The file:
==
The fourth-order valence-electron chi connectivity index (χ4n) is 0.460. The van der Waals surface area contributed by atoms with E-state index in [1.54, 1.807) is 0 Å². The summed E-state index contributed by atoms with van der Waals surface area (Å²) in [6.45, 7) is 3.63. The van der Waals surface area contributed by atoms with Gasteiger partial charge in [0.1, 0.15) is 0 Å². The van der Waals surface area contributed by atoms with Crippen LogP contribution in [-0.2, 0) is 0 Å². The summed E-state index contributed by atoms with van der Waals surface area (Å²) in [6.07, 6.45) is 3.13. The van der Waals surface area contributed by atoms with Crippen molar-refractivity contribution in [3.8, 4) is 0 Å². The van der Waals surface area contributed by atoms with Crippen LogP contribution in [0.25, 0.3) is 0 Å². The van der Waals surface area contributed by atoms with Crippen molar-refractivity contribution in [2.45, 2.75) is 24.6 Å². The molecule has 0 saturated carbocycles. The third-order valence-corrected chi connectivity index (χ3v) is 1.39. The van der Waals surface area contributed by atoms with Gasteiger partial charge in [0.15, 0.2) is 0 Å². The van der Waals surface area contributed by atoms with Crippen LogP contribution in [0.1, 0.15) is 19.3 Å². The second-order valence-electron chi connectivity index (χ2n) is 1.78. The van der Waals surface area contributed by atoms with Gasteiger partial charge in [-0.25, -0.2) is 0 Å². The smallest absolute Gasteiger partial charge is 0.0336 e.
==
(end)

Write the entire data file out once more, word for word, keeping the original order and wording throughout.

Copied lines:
The fourth-order valence-electron chi connectivity index (χ4n) is 0.460. The van der Waals surface area contributed by atoms with E-state index in [1.54, 1.807) is 0 Å². The summed E-state index contributed by atoms with van der Waals surface area (Å²) in [6.45, 7) is 3.63. The van der Waals surface area contributed by atoms with Gasteiger partial charge in [0.1, 0.15) is 0 Å². The van der Waals surface area contributed by atoms with Crippen LogP contribution in [-0.2, 0) is 0 Å². The summed E-state index contributed by atoms with van der Waals surface area (Å²) in [6.07, 6.45) is 3.13. The van der Waals surface area contributed by atoms with Crippen molar-refractivity contribution in [3.8, 4) is 0 Å². The van der Waals surface area contributed by atoms with Crippen LogP contribution in [0.25, 0.3) is 0 Å². The van der Waals surface area contributed by atoms with Crippen molar-refractivity contribution in [2.45, 2.75) is 24.6 Å². The molecule has 0 saturated carbocycles. The third-order valence-corrected chi connectivity index (χ3v) is 1.39. The van der Waals surface area contributed by atoms with Gasteiger partial charge in [0.15, 0.2) is 0 Å². The van der Waals surface area contributed by atoms with Crippen LogP contribution in [0.1, 0.15) is 19.3 Å². The second-order valence-electron chi connectivity index (χ2n) is 1.78. The van der Waals surface area contributed by atoms with Gasteiger partial charge in [-0.25, -0.2) is 0 Å². The smallest absolute Gasteiger partial charge is 0.0336 e.